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De Francisci featured in Luce Center

NN0912hettgera_color.jpgOn July 1, the Smithsonian American Art Museum reopened its doors after a makeover that started in 2000. Completely renovated, it also includes a new addition within, the Henry Luce Foundation Center for American Art.

In the photos: The designer of the Peace dollar, Anthony de Francisci, is well represented at the Henry Luce Foundation Center for American Art. Above right is his George C. Marshall Medal, struck in 1946 to honor the general?s leadership during World War II. At lower left is his Henry C. Turner Medal for Notable Achievement in the Concrete Industry, which was made in 1927. A giant cement mixer occupies the background behind the allegorical figure.

NN0912hettgerb_color.jpgThere are 3,500 paintings, sculptures, craft objects, miniatures and folk art items from the Smithsonian American Art collection. Included in the group are 160 art medals. These are found secluded in case number 46a on the fourth floor of the exhibition.

Below the medals, visible to the eye in the upper case, are numerous drawers which open when a button is pressed, providing a drawer filled with the art medal production of the famed artist and engraver Anthony de Francisci, as well as other medallists, with most of the examples being in bronze.

The 1921 Peace silver dollar, perhaps de Francisci?s most famous composition, rests in the center of the upper row, one example to portray the obverse and another for the reverse. The grade of the coin to portray the reverse is especially low and corroded, as well, surprising considering the coin is relatively plentiful.

This is unfortunate, considering this design?s importance and the high grade of the bronze medals. In any event, it is a pleasure to view it in the display and it appears to be the only coin in the group of medals.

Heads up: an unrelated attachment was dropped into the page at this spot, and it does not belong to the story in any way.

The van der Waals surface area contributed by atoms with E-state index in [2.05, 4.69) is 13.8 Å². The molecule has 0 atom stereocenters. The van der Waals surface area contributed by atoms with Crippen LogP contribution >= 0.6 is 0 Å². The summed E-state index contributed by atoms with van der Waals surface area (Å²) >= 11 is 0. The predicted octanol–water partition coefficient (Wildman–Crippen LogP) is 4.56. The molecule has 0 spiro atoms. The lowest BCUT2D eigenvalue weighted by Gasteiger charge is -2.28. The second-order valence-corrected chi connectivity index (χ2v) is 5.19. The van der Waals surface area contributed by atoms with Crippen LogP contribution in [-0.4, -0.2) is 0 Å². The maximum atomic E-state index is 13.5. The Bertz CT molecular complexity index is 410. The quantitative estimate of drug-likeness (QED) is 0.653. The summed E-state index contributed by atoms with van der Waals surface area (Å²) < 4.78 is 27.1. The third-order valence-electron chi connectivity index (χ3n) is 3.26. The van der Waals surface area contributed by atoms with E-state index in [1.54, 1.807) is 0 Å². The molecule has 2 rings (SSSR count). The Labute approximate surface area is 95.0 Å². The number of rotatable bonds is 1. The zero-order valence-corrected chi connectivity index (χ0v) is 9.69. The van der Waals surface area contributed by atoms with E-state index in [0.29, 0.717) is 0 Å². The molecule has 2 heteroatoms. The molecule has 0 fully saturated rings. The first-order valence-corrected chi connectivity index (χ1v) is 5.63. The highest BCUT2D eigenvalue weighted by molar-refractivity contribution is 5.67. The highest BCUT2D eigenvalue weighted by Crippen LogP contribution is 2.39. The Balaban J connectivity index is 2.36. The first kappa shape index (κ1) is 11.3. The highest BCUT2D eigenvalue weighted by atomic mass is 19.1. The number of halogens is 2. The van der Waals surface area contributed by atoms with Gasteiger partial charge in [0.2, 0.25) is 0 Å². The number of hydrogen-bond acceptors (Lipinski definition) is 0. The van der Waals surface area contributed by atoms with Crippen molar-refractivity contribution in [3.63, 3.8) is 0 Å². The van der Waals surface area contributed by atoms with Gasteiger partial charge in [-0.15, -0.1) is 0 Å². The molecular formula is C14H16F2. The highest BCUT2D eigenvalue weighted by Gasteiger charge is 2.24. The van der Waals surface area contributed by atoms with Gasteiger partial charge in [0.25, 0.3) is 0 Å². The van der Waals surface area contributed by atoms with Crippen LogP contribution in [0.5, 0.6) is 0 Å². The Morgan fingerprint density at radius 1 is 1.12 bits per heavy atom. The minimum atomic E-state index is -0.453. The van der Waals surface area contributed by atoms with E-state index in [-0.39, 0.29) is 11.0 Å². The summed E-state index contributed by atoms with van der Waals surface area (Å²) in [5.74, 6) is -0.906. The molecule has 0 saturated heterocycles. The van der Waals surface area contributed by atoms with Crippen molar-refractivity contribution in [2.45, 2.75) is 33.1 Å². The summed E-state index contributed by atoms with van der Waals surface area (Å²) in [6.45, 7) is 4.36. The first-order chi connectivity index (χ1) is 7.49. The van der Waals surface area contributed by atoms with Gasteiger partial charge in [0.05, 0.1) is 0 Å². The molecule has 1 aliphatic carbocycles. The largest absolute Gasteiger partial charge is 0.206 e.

The collection of art medals comes from different sources. In 1966, Mrs. de Francisci provided a gift of the medal for the Henry C. Turner Medal for Notable Achievement in the Concrete Industry It shows a thoughtful seated male figure and a giant cement mixer to the right. Rays are behind the main design and look similar to those on the Peace silver dollar. This is just one interesting medal of a remarkable group.

Another magnificent medal is the George C. Marshall medal (reverse), of 1946 by Anthony de Francisci. Marshall is remembered by Churchill as the ?true organizer of victory? for this leadership under Franklin D. Roosevelt. Later, Marshall would receive the Nobel Peace Prize for the Marshall Plan, which helped to rebuild shattered nations? economies after the war.

The flame at the center looks similar to that seen on the torch of the Roosevelt dime. Below is a horizontal sword being presented by an outreached hand, with five stars in an arc below, symbolic of his rank. The legend is above in a circular arc.

On another theme, an art medal designed by John Gregory in 1939 depicts a female head with grain interwoven in her hair to create a modern portrait of Ceres, the Roman goddess of agriculture. This is titled the ?Betrothal Medal? and has an obverse legend ?Ceres Blessing So Is On You? with the reverse showing symbols of passion with bees approaching a rose.

This is an exhibition that will keep the lover of art medals very busy in trying to study them and appreciate their details. Next to each medal there is an accession number, but no title. You are required to jot these numbers down, then enter them into a nearby computer station to find out the designer and the details.

The Smithsonian American Art Museum is located at Eighth and F Streets N.W. in downtown Washington, D.C. Hours are 11:30 a.m. to 7 p.m. daily, except Dec. 25.

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